Funerals in Mexico

Informant Bio: Informant is a friend and fellow business major.  He is a sophomore at the University of Southern California Marshall School of Business.  His family is from Mexico.  He has moved around both Mexico and the U.S., spending significant time in Illinois.  He currently lives in Southern California.


Context: I was interviewing Stan about folk beliefs and traditions that he has been exposed to.  He shared with me the characteristics of Mexican funerals.


Item: “Um, funerals really depend and vary from person to person and family to family.  The range of emotion is very great.  Everything is acceptable.  Hispanic people are very expressive with feelings: wailing, yelling, screaming, and, pounding on the casket (in Colombia) are all acceptable ways of expressing yourself.  There’s no real, like, ‘you have to act in a certain way,’ as long as you have respect for the dead.  One can grieve however they see fit.  Most of the time, there is a casket and subsequent burial.  Husbands get buried next to their wives, and, wealthier people sometimes have mausoleums.


People who leave Mexico like to come back to be buried there.  Like, there was this famous Mexican song about this whole thing: Mexico my beloved, if I happen to die away from you, let them tell everyone that I am just sleeping till I come back”.


Informant Analysis: The family unit is really important in Mexico.  Religion is also important.  People always get anointed on the death bed as holy rituals are extremely important.  Your final moments and this tradition are important for the person to pass away with a clear conscience and be ready for final judgment.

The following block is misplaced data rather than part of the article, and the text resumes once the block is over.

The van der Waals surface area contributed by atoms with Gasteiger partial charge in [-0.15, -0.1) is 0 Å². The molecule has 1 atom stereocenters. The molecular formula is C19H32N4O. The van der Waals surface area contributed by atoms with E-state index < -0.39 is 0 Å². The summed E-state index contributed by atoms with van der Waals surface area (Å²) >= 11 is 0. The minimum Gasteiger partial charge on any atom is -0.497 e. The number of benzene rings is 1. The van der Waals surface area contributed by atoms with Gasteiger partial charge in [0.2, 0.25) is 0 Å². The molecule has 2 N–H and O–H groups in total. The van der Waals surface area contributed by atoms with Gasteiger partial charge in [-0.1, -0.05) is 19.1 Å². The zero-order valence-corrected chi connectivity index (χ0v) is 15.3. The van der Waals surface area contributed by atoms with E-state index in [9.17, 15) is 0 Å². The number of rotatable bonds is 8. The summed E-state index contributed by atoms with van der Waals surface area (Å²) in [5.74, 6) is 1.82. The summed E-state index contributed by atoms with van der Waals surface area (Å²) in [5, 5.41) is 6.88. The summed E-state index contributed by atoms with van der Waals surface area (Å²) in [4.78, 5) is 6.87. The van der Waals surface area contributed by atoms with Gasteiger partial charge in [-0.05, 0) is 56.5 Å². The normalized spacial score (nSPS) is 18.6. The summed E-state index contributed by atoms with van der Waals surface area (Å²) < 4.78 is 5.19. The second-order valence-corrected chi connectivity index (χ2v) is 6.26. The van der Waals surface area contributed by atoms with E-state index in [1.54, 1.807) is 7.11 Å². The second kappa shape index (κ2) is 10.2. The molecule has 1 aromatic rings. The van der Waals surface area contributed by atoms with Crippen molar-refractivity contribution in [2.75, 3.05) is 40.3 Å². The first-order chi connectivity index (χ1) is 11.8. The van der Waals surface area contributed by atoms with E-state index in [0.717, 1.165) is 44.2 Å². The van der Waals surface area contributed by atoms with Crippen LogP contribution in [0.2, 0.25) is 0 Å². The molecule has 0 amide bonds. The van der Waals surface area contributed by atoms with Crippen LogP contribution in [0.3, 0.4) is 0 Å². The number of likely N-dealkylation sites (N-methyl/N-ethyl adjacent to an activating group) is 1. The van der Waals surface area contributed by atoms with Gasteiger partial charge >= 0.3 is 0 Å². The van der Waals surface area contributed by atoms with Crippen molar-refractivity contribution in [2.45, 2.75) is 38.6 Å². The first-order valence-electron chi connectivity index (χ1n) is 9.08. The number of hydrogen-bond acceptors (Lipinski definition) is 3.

Analysis: Death in Mexico is treated a little bit differently than here in the U.S.  Mexico has more of a tradition of being more open with the topic and treatment of death, seen with the Day of the Dead ritual, in which people celebrate the lives of their ancestors instead of grieving about their passing.  This is shown in the relative openness of grieving behaviors and emotions as compared to the accepted morbid mood that is expressed at U.S. funerals.


The significance of the song is that Mexican people have strong national and ethnic pride.  Even if they have left their native land, they still feel a strong connection to their true “home” and never forget their roots and heritage.  This is shown in their desire to have their final resting place be in the land of Mexico, being buried next to their family and closest partner.